By Paige Roth
The million dollar question. Last week I spoke to a pre-veterinary advisor from Duke University who shed some light on the surprisingly daunting task of choosing a vet school.
Unlike selecting an undergraduate institution, there are a limited number of vet schools to choose from and they are generally fairly comparable. Of course, some have stronger shelter medicine programs or exotic focuses etc., but they will all set you up well to do the job. On the other hand, undergraduate institutions vary dramatically in terms of size or subject- matter strengths.
However, unlike medical schools, veterinary schools all have slightly different prerequisite courses, which means you need to first pick your schools, then choose your undergraduate courses accordingly. Read more about prerequisites here.
There is one school that should definitely be on your list – your in-state institution. It will offer you the best chance of admission and the lowest tuition. Focus on completing that school’s prereqs first, before expanding your list. If you don’t have a designated in state school, check out reciprocity arrangements. Some schools will extend the in state qualification to other states without vet schools. Also look into private schools that don’t give preference to applicants from a certain state.
I found this general info chart helpful when wrangling all this information.
According to the pre-veterinary advisor, some students only apply to their in state school because it is by far the best option and they can save money on additional applications to schools where their odds of acceptance are slim.
If you are like me, applying to only one school seems far too risky given the years of preparation involved in my application. I am planning to apply to 4-5 schools, including my home institution. As someone who would be willing to live virtually anywhere if it means becoming a vet, choosing those additional schools gets tricky.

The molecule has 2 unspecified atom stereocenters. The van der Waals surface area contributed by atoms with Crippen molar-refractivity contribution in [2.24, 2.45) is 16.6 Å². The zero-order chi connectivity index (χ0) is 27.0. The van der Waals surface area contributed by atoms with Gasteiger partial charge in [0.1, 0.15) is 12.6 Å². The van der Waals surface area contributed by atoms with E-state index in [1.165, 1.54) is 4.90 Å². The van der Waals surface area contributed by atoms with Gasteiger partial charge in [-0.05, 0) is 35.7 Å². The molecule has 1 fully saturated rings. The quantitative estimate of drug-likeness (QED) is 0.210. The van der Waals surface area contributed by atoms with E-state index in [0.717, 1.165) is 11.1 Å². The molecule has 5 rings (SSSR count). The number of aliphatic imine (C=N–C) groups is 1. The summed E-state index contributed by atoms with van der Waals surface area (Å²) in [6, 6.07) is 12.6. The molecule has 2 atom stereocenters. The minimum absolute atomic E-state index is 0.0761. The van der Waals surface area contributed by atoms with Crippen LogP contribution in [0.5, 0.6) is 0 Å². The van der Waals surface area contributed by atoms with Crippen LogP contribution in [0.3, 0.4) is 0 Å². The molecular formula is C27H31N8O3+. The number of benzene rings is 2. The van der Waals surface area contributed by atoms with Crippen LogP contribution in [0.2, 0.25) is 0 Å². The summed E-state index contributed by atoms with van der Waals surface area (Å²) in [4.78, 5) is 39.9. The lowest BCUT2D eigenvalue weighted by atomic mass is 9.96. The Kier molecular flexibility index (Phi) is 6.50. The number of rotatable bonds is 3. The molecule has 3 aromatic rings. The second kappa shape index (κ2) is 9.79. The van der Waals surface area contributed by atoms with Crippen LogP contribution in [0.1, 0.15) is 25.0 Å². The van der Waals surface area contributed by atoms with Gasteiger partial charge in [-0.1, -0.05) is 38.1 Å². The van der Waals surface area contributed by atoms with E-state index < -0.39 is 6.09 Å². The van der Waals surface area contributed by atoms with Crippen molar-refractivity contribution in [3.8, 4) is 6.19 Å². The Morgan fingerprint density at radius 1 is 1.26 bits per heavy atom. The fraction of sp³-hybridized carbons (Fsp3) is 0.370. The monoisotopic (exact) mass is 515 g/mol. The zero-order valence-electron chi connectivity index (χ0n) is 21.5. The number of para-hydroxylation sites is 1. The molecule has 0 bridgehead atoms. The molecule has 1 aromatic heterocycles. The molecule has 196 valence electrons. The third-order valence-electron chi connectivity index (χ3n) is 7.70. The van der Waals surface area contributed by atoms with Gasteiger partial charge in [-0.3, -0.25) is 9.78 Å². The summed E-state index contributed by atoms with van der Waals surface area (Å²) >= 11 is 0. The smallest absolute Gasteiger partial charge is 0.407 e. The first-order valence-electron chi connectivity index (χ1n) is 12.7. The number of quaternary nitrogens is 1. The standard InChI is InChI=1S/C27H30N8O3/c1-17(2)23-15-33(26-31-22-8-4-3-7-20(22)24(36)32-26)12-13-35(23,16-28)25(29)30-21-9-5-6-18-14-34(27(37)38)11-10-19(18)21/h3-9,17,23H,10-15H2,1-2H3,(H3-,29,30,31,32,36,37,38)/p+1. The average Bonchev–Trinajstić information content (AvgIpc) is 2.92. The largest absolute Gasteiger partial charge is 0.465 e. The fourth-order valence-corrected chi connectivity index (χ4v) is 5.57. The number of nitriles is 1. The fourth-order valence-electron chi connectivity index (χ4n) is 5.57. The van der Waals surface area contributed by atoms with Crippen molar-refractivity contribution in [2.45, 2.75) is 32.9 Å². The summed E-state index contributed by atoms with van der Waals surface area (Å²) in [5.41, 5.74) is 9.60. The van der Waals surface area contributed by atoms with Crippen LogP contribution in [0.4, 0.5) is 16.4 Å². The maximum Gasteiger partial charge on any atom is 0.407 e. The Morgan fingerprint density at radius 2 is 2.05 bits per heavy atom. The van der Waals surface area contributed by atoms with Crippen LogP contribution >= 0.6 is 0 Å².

My first instinct was to base my decision on applicant statistics – where do I have the best shot of getting in? But my advisor cautioned me against ruling out schools with low acceptance rates.
First, compare the list of prerequisites you plan to take for your instate school with the requirements for other universities and see if you can kill multiple birds with one stone. Then, if you want to add schools to your list that require additional courses, try to pick one or two classes that will open the most doors. For example, an animal science course or taking physics II could mean way more options.
Ideally, you should pick additional programs based on your specific areas of interest. However, I plan to pursue equine medicine, which most schools offer at comparable levels.
It may sound obvious, but consider tuition. Some schools, like North Carolina State, will grant out of state students the in-state tuition rate after their first year in the program. When we are talking about 10s of thousands of dollars saved during the course of the degree, this is a huge factor.
Finally, if you have a particular affinity for one state, he assured me that it’s ok to target that school, even if it seems a bit arbitrary. I was struggling to narrow down my list, but I have family in California and Florida, which may be the deciding factor.
While picking the right vet school can seem frustratingly arbitrary for people who like to quantify their decisions, it is critical to making the most of your undergraduate coursework.
Current and aspiring vet students: What helped you decide which schools to apply to? Did you have critical determining factors? What advice helped you the most while crafting your list?